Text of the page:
Andrew Horning said...

Go get 'em, Melyssa!
Liberty or Bust!
Andy H.

Anonymous said...

I was wondering if someone could fill me in on the deal Irsay/the Colts got on Lucas Oil. How much did government pay? How much did the Colts pay? What kinds of revenues from parking/concessions etc. the Colts/Irsay gets?

Anonymous said...

it appears that Mr. Appel has completely SOLD OUT the REAL arts community in this city.
Am I surprised? Hardly. This is how Indianapolis has always operated and it will continue as such until someone or some group decides to raise enough hell about it to cause change.
Appel doesn't have to come clean, his social position in the "black tie" circles does not require him to soil his hands with such serious accusations as pandering and kickbacks.

Sean Shepard said...

Think about this. This is just the arts related stuff out of a $1.5 million piece of a BILLION dollar budget (.15 percent? POINT ONE FIVE!) that, assuming the information is accurate, can be easily ferretted out.

What kind of things are going on in other areas all the way up the Federal level where the budget isn't a single BILLION or so, BUT $3.1 TRILLION?

The larger government gets and more it gets involved in things that it really shouldn't, the more opportunity there is for there to be abuse or the perception of such.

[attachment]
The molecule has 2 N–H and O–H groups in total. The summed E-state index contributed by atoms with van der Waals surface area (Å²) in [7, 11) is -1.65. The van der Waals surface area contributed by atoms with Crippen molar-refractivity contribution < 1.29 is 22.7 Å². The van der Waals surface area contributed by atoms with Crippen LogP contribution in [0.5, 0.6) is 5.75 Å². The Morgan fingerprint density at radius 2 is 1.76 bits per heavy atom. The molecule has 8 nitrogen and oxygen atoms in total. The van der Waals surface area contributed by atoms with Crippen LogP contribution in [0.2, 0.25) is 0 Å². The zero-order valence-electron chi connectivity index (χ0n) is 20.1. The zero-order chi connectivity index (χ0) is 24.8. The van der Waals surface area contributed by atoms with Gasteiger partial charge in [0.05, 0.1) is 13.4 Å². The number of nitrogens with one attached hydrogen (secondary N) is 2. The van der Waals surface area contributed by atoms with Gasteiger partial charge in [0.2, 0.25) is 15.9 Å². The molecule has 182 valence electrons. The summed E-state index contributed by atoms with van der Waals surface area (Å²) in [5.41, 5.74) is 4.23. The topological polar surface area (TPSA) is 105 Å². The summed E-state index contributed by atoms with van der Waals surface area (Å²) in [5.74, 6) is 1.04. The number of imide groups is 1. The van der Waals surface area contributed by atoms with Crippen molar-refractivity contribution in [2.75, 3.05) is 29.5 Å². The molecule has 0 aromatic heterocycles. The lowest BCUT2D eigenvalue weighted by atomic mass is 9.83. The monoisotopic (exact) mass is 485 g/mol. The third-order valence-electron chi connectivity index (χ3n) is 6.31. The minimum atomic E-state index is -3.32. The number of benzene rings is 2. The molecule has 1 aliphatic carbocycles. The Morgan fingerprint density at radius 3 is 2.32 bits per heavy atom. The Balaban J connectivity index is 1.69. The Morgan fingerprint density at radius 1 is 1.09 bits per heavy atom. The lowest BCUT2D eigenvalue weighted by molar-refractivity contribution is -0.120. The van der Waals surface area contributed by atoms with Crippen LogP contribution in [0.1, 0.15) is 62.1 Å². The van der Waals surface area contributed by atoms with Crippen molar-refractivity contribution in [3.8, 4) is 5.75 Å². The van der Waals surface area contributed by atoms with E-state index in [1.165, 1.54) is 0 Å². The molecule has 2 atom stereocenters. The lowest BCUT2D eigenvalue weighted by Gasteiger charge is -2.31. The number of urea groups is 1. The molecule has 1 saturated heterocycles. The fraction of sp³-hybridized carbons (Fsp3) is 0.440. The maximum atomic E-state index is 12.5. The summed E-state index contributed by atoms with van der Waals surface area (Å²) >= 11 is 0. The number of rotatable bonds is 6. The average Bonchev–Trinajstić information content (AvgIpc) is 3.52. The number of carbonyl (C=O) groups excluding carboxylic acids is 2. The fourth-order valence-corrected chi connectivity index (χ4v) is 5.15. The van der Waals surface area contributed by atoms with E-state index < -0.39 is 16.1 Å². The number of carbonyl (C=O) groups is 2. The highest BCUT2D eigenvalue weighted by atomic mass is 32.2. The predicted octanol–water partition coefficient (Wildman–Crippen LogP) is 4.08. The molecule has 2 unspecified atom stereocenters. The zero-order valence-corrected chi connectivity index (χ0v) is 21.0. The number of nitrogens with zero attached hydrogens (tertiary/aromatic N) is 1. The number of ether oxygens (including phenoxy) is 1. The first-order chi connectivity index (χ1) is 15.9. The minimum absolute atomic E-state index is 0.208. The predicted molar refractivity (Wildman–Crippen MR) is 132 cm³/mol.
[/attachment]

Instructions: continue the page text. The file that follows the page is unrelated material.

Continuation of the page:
You also get people who become dependant (for income, ego fullfillment or other purposes) on being associated with or leading this various programs and councils who then pursue the perpetuation of such.


The answers to the questions about the Colts/Ir$ay is well covered over at Advance Indiana blog.


There is a search feature on the blog in the upper left corner. There is enough on his blog about the stadium to keep you busy for a day.

Ed Angleton said...

Would this be the same Lisa C Sirkin that lives at 10568 Prairie Fox Dr Fishers, IN 46037-9391, and if so, what relevance does someone who lives in Hamilton county have when it comes to deciding where Marion Co. tax dollars should be spent?

(Address from whitepages.com)

Anonymous said...

Keep up the muckraking!!This is great -Hope you push it to the newspaper and the mayor. Someone has to do it. kudos.


...and not a peep from the out-raged arts world who was all over this blog a few weeks ago when we stood behind Christine Scales suggestion to cut the arts.

And don't think they have not read the blog yet. We've had hits from all mentioned here today.

Maybe now that they are caught misusing our money they will stop crying.

Anonymous said...

Have you also noticed that several Indianapolis arts organizations that are IN THE RED happen to be Gregory and Appel clients? And that these organizations have several outreach programs in place that provide free arts access to central Indiana residents?